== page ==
Energy Saving Kitchen Ventilation COMMERCIAL KITCHEN VENTILATION
Common misconceptions of kitchen ventilation. A ventilation system is usually at the bottom of priorities as it consumes revenue and does not provide direct earning. Kitchen ventilation is perceived as a “necessary evil” and is provided with the cheapest form to satisfy the plan or statutory requirements.
WHY DO WE NEED A VENTILATION SYSTEM IN COMMERCIAL KITCHENS ? 1. Remove excess heat immediately 2. Remove particulates of grease , odour, Toxic gases ... 3. Remove moisture 4. Renew the air that is being exhausted while maintaining Indoor air quality in the working space.
WHERE DOES THE HEAT GENERATED IN KITCHEN COME FROM ? 1. Convective Heat 2. Radiated Heat MAINLY FROM ‘COOKING PROCESS’ and COOKING EQUIPMENT. Convective heat can be captured by a hood. Radiated heat cannot be captured by any hood.
What happens when we don’t exhaust effectively ? EFFULENT AND HEAT SPILLS
Heat Gain Model Capturing Spilling Radiation Radiation Convection Radiation Radiation Radiation Radiation
Captured by SchlierenThermal Imaging SPILLING = Heat + Humidity + Toxic Gases
SPILLING ADDS SPILLING ADDS HEAT MOISTURE EFFLUENTS SUCH AS Carbon dioxide, Carbon monoxide, Sulphurdioxide, Nitrous oxide, oil fumes.
EFFECTS OF SPILLING Productivity Health There are several studies dealing with cooking and health issues. It is confirmed that cooking fumes contain hazardous components in both Western and Asian types of Kitchen.
Kitchen workers may be exposed to a relatively high concentration of airborne impurities and that they are potentially exposed to relatively high levels of mutagens and carcinogens.
EFFECTIVE REMOVAL Capturing
Advantages of GoodKitchen Ventilation System Avoids Health & Hygiene Risks Keep kitchen staff comfortable Prevents Fire Accidents in Kitchen Improves the Life of Kitchen Equipment Prevents food contamination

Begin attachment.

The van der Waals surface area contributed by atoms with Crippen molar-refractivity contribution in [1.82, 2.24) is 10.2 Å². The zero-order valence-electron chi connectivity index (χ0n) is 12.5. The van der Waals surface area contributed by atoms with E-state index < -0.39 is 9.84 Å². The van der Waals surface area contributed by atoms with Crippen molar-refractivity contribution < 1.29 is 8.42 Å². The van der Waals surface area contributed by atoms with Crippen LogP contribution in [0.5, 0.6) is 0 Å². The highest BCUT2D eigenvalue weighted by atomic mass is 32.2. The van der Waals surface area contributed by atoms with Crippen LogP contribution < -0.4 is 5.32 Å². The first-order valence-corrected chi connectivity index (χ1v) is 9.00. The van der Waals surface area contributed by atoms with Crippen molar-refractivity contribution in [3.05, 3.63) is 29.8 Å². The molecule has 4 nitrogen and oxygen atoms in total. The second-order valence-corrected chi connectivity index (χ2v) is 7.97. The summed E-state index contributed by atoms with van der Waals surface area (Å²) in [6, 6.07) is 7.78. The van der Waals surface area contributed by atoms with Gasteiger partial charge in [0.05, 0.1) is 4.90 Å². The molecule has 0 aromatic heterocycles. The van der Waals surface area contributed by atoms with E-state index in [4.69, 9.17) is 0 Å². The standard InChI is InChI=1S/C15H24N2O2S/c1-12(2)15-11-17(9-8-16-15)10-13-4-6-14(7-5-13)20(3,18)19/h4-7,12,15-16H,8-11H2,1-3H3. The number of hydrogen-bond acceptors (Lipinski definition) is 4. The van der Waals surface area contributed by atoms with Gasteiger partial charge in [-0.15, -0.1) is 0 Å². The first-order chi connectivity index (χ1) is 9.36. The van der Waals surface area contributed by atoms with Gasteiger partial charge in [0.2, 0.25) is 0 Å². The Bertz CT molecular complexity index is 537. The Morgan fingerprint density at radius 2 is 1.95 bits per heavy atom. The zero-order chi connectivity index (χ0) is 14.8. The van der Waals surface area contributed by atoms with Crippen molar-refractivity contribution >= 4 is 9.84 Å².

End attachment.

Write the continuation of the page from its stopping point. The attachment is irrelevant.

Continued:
Kitchen Ventilation System consists of Kitchen Hood
KitchenVentilation System consists of • Centrifugal Blower
Kitchen Ventilation System consists of • Exhaust Ducting Exhaust Duct
Kitchen Ventilation System consists of • Make Up Air Unit
Kitchen Ventilation System consists of • Fresh Air Ducting Supply air grill
Energy Consumed • Kitchen Ventilation consumes 30% of Energy in a Restaurant. • 1 HP of Current consumed in a Commercial Kitchen costs Rs. 25,000 per annum. • An average Restaurant Ventilation consumes 20 Hp.
How do we save energy in Commercial Kitchen Ventilation • Selection of Right Kitchen Hood • Selection of Right Blower • Right Duct Designing • Selection of Right Fresh System • Demand Ventilation
Selection of Right Kitchen Hood • Maximum Hangover
Selection of Right Kitchen Hood • Maximum Capture Area
Selection of Right Kitchen Hood • Minimum Mounting Height
Selection of Right Kitchen Hood Side Panels Side (or end) panels or skirts permit a reduced exhaust rate in most cases, as more of the replacement air is drawn across the front of the equipment, improving capture of the effluent plume generated by the hot equipment. Another benefit of end panels is to mitigate the negative effect that cross drafts can have on hood performance.
Selection of Right Kitchen Hood • Minimum Filter Pressure Drop
Selection of Right Kitchen Hood • Avoid Dampers
Selection of Right Kitchen Hood • Insulation of Fresh Air Plenum
Selection of Right Kitchen Hood • Right collar sizing.
Selection of Right Kitchen Hood • Coanda Effect
Selection of Right Kitchen Hood • Capture Jet Concept
Selection of Right Kitchen Hood • Deflection Lip Concept
Selection of Right Kitchen Hood • Ultra Violet Filter Bank in Hood
Selection of Right Kitchen Hood • Spray mist concept
Selection of Right Blower • Backward Inclined Blades
Selection of Right Blower • Direct Drive
Selection of Right Blower • Low RPM of Motor
Selection of Right Blower • Performance Curve Efficiency
Selection of Right Blower • Discharge Orientation of Blower
Right Duct Design • Minimizing Bends
Right Duct Design • Large Radius for Bends Changes of direction should be by easy bends and well-rounded corners, not by sharp elbows, unless fitted with guide vanes.
Right Duct Design • Maintaining Right aspect Ratio
Right Duct Design • Proper Joints to avoid duct leakage
Right Duct Design • Suggest Angle Frames for Large Ducts
Right Duct Design • Proper sizing of Duct for Blower inlet connection
Right Duct Design • Proper sizing of Duct for Blower Outlet Connection
Right Duct Design • Proper insulation of Fresh Air Ducts
Right Duct Design Auxiliary items, such as grilles, louvers, filters. These items should be large enough to keep air velocities through them down to a reasonable level, consistent with the velocity in the main duct.